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He's Coming

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iTunes Review

Though he'd already spent 10 years as a respected sideman and had even released a handful of albums under his own name, Roy Ayers’ career was reborn with 1971’s He’s Coming. It's the album that commences the most fruitful decade in the vibraphonist’s career, but more crucially, it's where Ayers’ musical personality coalesces. His earlier albums found him struggling to find his voice as a leader, but with the assimilation of funk and soul music into the general jazz consciousness, Ayers finally felt free to follow his musical desires. Where Miles Davis found in funk a weapon for rebellion, Ayers found a porthole to sublime moods. “Ain’t Got Time,” “I Don’t Know how to Love Him," and “Sweet Tears” are sonically rich and emotionally vulnerable. “He’s a Superstar” and “Fire Weaver” show Ayers borrowing the blaxploitation style, although there's nothing chintzy about his music. He's one of the few who can be nimble and velvety in the same measure. At the same time, Ayers’ own social consciousness blossomed with “We Live in Brooklyn, Baby,” a two-chord ghetto anthem that's an eternal rumble from beneath cracks in the sidewalk.

Customer Reviews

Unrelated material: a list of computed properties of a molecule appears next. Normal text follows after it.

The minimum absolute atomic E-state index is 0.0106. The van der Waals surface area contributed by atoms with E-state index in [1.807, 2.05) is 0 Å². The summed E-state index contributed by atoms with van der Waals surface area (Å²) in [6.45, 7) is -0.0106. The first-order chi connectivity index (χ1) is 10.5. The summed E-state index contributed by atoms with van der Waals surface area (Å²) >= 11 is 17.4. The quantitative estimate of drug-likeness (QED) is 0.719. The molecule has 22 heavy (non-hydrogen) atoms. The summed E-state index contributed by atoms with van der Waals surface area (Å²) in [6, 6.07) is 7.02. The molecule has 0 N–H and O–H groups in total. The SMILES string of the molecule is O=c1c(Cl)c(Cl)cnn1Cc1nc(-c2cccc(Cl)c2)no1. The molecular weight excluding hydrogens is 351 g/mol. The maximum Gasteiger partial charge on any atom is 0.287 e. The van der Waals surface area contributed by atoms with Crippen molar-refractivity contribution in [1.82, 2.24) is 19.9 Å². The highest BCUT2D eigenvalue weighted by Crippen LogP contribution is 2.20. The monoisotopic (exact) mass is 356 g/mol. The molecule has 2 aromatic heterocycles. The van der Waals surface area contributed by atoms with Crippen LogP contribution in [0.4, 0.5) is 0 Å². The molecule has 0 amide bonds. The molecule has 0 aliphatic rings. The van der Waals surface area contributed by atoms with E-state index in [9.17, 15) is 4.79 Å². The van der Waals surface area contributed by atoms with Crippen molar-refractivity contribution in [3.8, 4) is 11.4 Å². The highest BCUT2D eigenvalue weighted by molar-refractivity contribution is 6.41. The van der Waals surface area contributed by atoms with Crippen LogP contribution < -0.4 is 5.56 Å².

Roy Ayers is a great listen

I love this album so much. It's like drinking a cup of iced tea while walking down a busy city street. Marvelous


Born: September 10, 1940 in Los Angeles, CA

Genre: Jazz

Years Active: '60s, '70s, '80s, '90s, '00s, '10s

Once one of the most visible and winning jazz vibraphonists of the 1960s, then an R&B bandleader in the 1970s and '80s, Roy Ayers' reputation s now that of one of the prophets of acid jazz, a man decades ahead of his time. A tune like 1972's "Move to Groove" by the Roy Ayers Ubiquity has a crackling backbeat that serves as the prototype for the shuffling hip-hop groove that became, shall we say, ubiquitous on acid jazz records; and his relaxed 1976 song "Everybody Loves the Sunshine" has been frequently...
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He's Coming, Roy Ayers
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